I know there are problems with blocks in the grid (like the white house) and that some streets are one-way, but think about the broader idea of simpler, straighter bus lines. If you like the idea, please comment!

Posted by: djjunk | February 19, 2009 9:01 PM | Report abuse

Charge more for parking. If you have lots full early, if there's a waiting list for parking passes, if you have way more demand than supply, it means you aren't charging enough. Raise parking prices until you no longer have a waiting list (basic congestion pricing).

Posted by: cranor | February 19, 2009 10:47 PM | Report abuse

Won't someone please make serious suggestions regarding the seriously overweight gorilla in the room- Metro's union employees' benefits package? Are there any WMATA board members with political "balls"? Perhaps the BOD are all suffering under conflicts of interest- especially any of them that are elected officials in their respective jurisdictions. And what about members of the Rider's Advisory Council? There will be no solution until all cards are put on the table...

Posted by: kmm88 | February 20, 2009 7:23 AM | Report abuse

I know that some or all of my ideas would be immensely unpopular (even controversial), but here goes:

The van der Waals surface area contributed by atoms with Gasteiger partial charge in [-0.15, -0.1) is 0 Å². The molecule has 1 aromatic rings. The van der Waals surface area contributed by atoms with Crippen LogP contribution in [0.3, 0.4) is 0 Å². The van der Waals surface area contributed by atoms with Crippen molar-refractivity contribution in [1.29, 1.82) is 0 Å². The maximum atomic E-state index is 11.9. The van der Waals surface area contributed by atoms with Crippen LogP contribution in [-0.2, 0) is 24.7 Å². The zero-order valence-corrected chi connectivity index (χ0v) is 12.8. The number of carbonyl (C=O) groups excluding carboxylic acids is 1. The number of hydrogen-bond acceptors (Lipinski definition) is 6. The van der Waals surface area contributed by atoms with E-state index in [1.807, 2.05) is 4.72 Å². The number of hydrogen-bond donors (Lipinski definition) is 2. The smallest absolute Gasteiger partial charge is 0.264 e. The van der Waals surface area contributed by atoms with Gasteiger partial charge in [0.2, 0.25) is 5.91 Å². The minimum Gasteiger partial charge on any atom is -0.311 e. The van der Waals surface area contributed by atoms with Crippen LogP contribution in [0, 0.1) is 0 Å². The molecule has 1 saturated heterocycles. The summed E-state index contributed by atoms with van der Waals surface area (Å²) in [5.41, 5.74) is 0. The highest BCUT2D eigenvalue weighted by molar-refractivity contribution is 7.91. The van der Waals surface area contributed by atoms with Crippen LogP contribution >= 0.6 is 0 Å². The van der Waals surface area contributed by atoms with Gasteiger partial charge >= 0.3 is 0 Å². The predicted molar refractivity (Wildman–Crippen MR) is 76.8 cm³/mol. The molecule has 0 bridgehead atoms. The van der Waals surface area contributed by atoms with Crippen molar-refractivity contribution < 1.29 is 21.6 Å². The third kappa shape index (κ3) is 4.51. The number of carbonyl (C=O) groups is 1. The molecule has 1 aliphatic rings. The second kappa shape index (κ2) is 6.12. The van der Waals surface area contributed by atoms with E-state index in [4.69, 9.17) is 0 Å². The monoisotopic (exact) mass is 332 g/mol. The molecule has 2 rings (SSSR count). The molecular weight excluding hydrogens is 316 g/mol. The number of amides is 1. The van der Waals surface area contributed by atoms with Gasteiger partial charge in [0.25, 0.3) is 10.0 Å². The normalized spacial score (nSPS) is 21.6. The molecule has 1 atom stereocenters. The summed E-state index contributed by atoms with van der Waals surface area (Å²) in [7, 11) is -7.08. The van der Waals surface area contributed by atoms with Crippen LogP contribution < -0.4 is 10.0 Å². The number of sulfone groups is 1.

1. Charge for parking on weekends/holidays at the same rate that is being charged for weekdays.
2. Increase parking fees.
3. Increase bus fares from $1.35 to $1.75 or $2, similar to other cities.
4. Get rid of peak/off-peak rail pricing, and charge all hours at current peak prices.
5. Reduce or eliminate the $5 fee for a new SmartTrip card to encourage usage.
6. Add a fee for paper fares (like 10%) to discourage use.
7. Power down short escalators (unless the elevator is out) to reduce power consumption and maintenance costs.
8. Renegotiate with the unions to lower wages/benefits/etc.
9. Simplify bus routes to eliminate unnecessary redundancy.
10. Ask the Federal Government to increase the allowable pre-tax transportation benefits from $100 to $150+ to encourage more ridership.

Posted by: rjf3833 | February 20, 2009 10:11 AM | Report abuse

It's my understanding that there are enormous costs maintaining the "comforts" of our rail system - costs of maintaining and replacing the seat cushions and the carpted flooring in the trains. In other systems across the country you find hard plastic seats and rubber flooring which I assume are less costly to maintain. Yes, we are spoiled in DC; however, I think we could live without the cushions and the carpeting which could lower costs and potentially help metro use some environmentally friendly products.

Posted by: marydavie | February 22, 2009 3:28 PM | Report abuse